CSCD-255
2015-03-05 and 2015-03-10


C structs

Wikipedia page        Tutorial on the C struct

In C, arrays provide an example of a aggregate data type, in which one name provides access to multiple data values.  For the array, those data values are all of the same type

To have an aggregate data type with heterogeneous types, there is the struct.  The struct contains data members of declared types.  For instance:

struct student_record
{
   char * last;
   char * first;
   char * EWUID;   // We need to preserve the leading zeroes.
};                 // Note the closing semicolon.
This will define a block of memory containing three pointers, specifically pointers to char, and provides names for them documenting their contents.  Since in MinGW a pointer is four bytes, this defines a block of memory 12 bytes long.

The declaration of a struct does not allocate any memory but provides the definition of that aggregate data type.  It consists of the keyword struct, followed by an optional user-defined structure tag, followed by declarations between curly braces.  The declarations found there give the data type of each struct member and a user-defined name to allow access to that member.  Optionally the closing brace can be followed by names for variables of that type, but always must end in a semicolon.

The code segment above declares the data type "struct student_record" and each instance of that type will contain three pointers to access a last name, a first name, and an EWUID.  This is quite similar to a program from 03 Feb (Dialog.c) which also had three fields, but used strcpy and strcat.

C also provides a means by which the programmer can set up naming for data types — typedef.  It consists of the reserved word typedef followed by a know data type and then by the name to attach to that data type.  Thanks to the code segment above, struct student_record is a known data type following its declaration.  Consequently the following declaration can be made:
typedef struct student_record stud_rec;

From this point forward we can use the simple stud_rec instead of the more verbose struct student_record.  For instance, we can have this prototype.

// In dialog with the user, build one student record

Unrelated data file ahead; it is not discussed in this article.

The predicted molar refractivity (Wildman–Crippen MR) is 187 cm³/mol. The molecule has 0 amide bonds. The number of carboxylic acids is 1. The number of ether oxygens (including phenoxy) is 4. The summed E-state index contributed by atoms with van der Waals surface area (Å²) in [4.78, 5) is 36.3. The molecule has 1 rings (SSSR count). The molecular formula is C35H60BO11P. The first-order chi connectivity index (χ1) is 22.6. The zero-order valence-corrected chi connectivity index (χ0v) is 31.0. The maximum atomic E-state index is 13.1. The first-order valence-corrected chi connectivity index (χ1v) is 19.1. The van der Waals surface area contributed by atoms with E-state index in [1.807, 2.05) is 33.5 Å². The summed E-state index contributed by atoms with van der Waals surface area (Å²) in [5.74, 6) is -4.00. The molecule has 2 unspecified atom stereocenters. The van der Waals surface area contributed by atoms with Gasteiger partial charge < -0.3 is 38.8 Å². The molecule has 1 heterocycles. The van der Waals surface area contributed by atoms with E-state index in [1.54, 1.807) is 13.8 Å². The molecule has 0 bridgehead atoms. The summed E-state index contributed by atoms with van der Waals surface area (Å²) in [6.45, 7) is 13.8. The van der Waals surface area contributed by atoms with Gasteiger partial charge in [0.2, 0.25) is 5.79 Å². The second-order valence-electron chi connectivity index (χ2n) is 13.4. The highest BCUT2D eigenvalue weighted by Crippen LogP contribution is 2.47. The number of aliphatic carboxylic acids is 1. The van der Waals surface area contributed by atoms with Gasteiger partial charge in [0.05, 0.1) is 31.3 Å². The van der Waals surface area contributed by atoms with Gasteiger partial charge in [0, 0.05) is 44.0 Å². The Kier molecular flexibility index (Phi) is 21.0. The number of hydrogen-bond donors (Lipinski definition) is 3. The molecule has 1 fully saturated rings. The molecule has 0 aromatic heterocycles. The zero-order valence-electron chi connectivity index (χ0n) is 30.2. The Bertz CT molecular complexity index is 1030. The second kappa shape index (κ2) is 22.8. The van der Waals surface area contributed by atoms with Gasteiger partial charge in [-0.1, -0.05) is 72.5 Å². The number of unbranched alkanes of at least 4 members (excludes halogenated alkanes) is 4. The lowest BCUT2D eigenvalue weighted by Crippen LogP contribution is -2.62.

stud_rec buildRecord();

The function will build a record satisfying the specifications of a student record and return that 12-byte memory block as its function value to be copied into the stud_rec in the main function.

// x is an array of student records
   for (k = 0; k < num; k++)
      x[k] = buildRecord();

The array is generated in the same fashion as other arrays:  either using the [] format to generate an explicitly sized array, or using a pointer for dynamic allocation of the array.

   stud_rec * x;   // Dynamic array of student records
   .  .  .  Omitted code block obtaining num
   x = (stud_rec*) calloc(num, sizeof *x);   // Could be sizeof(stud_rec)

Access to the data members is provided by the member access operator ("."):  struct_variable.data_member.  For instance,

   stud_rec record;
   . . .  Omitting segment prompting for and getting a string in buffer
   record.last = (char*) calloc(strlen(buffer)+1, sizeof(char));
   strcpy (record.last, buffer);

Demonstration program from which these code snippets come
stud_rec.txt    stud_rec.c    stud_rec.exe
Small variation:  single function receives the array of structs and initializes the array
stud_rec2.txt    stud_rec2.c    stud_rec2.exe

Back on 10 Feb we looked at an example of parallel arrays to hold information about books, specifically Harry Potter books:

That can be transformed into a program using a C struct to hold the information about the books.  Note the use of in-line code for the findMax logic.
Since this must run in a directory that contains PotterData.txt, the .exe file is not included.
Potter.txt    Potter.c    Required data file:  PotterData.txt

Two programs from Winter 2014:
To run one of these, open the .c file and have CodeBlocks do the compile and run.
Motivating a pointer to a struct:
structs1.txt    structs1.c
Showing the nesting of one struct inside another:
structs2.txt    structs2.c

Linear Algebra Example
Linear algebra deals with vectors, giving displacements in the cartesian coordinate system — the triple (x, y, z) is an example.

A program dealing with vectors can easily package the vectors as structs and pass them around.  It is most efficient to pass those structs through pointers.  Since C does "pass by value", expressly putting a struct in the parameter list means that the entire contents needs to be copied into the parameter list.  Also, if the function is intended to change the contents of a  struct, that must be passed through a pointer — for example, initializing a struct or computing the vector result of an operation such as cross product.

In this example, the program defines a struct to contain a three-component vector.  It then exercises the two operations, cross product and dot product, on a pair of user-entered vectors.
Vect.txt     Vect.c     Vect.exe

Enrichment material:
If you continue learning more C, you will find that the struct allows you to use a data structure that automatically scales to the size of the problem — the linked list.  This example shows the decomposition of numbers into a product of prime numbers.
Decompose.txt   Decompose.c   Decompose.exe
AltDecompose.txt   AltDecompose.c   AltDecompose.exe